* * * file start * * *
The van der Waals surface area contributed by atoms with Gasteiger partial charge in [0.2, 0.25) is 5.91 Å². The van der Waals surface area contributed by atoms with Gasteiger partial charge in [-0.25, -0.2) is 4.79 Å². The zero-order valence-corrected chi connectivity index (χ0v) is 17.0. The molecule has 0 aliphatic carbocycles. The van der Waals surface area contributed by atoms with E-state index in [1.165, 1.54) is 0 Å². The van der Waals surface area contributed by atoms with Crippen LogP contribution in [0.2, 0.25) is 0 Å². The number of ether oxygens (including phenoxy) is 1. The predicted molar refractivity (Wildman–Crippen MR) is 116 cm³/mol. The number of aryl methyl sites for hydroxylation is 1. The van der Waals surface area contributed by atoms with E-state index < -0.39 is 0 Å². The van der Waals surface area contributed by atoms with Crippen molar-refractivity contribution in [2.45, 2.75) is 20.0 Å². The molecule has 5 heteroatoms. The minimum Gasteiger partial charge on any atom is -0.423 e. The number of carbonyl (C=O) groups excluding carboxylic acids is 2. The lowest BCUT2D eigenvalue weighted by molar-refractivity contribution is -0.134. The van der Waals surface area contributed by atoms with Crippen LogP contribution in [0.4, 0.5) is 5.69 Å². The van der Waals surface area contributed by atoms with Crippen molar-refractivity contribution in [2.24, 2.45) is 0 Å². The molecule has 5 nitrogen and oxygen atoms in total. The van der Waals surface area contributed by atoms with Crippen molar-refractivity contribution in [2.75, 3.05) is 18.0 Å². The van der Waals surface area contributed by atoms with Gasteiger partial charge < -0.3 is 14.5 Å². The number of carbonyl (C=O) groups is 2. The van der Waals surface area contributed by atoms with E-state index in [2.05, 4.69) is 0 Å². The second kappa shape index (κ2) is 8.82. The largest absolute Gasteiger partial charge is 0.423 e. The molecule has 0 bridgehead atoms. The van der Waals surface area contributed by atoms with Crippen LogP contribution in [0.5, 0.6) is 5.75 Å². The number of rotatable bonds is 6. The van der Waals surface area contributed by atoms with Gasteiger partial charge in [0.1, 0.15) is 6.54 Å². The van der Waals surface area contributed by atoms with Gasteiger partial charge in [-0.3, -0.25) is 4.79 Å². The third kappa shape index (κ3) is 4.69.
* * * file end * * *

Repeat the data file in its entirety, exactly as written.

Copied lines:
The van der Waals surface area contributed by atoms with Gasteiger partial charge in [0.2, 0.25) is 5.91 Å². The van der Waals surface area contributed by atoms with Gasteiger partial charge in [-0.25, -0.2) is 4.79 Å². The zero-order valence-corrected chi connectivity index (χ0v) is 17.0. The molecule has 0 aliphatic carbocycles. The van der Waals surface area contributed by atoms with E-state index in [1.165, 1.54) is 0 Å². The van der Waals surface area contributed by atoms with Crippen LogP contribution in [0.2, 0.25) is 0 Å². The number of ether oxygens (including phenoxy) is 1. The predicted molar refractivity (Wildman–Crippen MR) is 116 cm³/mol. The number of aryl methyl sites for hydroxylation is 1. The van der Waals surface area contributed by atoms with E-state index < -0.39 is 0 Å². The van der Waals surface area contributed by atoms with Crippen molar-refractivity contribution in [2.45, 2.75) is 20.0 Å². The molecule has 5 heteroatoms. The minimum Gasteiger partial charge on any atom is -0.423 e. The number of carbonyl (C=O) groups excluding carboxylic acids is 2. The lowest BCUT2D eigenvalue weighted by molar-refractivity contribution is -0.134. The van der Waals surface area contributed by atoms with Crippen LogP contribution in [0.4, 0.5) is 5.69 Å². The van der Waals surface area contributed by atoms with Crippen molar-refractivity contribution in [2.24, 2.45) is 0 Å². The molecule has 5 nitrogen and oxygen atoms in total. The van der Waals surface area contributed by atoms with Crippen molar-refractivity contribution in [2.75, 3.05) is 18.0 Å². The van der Waals surface area contributed by atoms with Gasteiger partial charge < -0.3 is 14.5 Å². The number of carbonyl (C=O) groups is 2. The van der Waals surface area contributed by atoms with E-state index in [2.05, 4.69) is 0 Å². The second kappa shape index (κ2) is 8.82. The largest absolute Gasteiger partial charge is 0.423 e. The molecule has 0 bridgehead atoms. The van der Waals surface area contributed by atoms with Crippen LogP contribution in [0.5, 0.6) is 5.75 Å². The number of rotatable bonds is 6. The van der Waals surface area contributed by atoms with Gasteiger partial charge in [0.1, 0.15) is 6.54 Å². The van der Waals surface area contributed by atoms with Gasteiger partial charge in [-0.3, -0.25) is 4.79 Å². The third kappa shape index (κ3) is 4.69.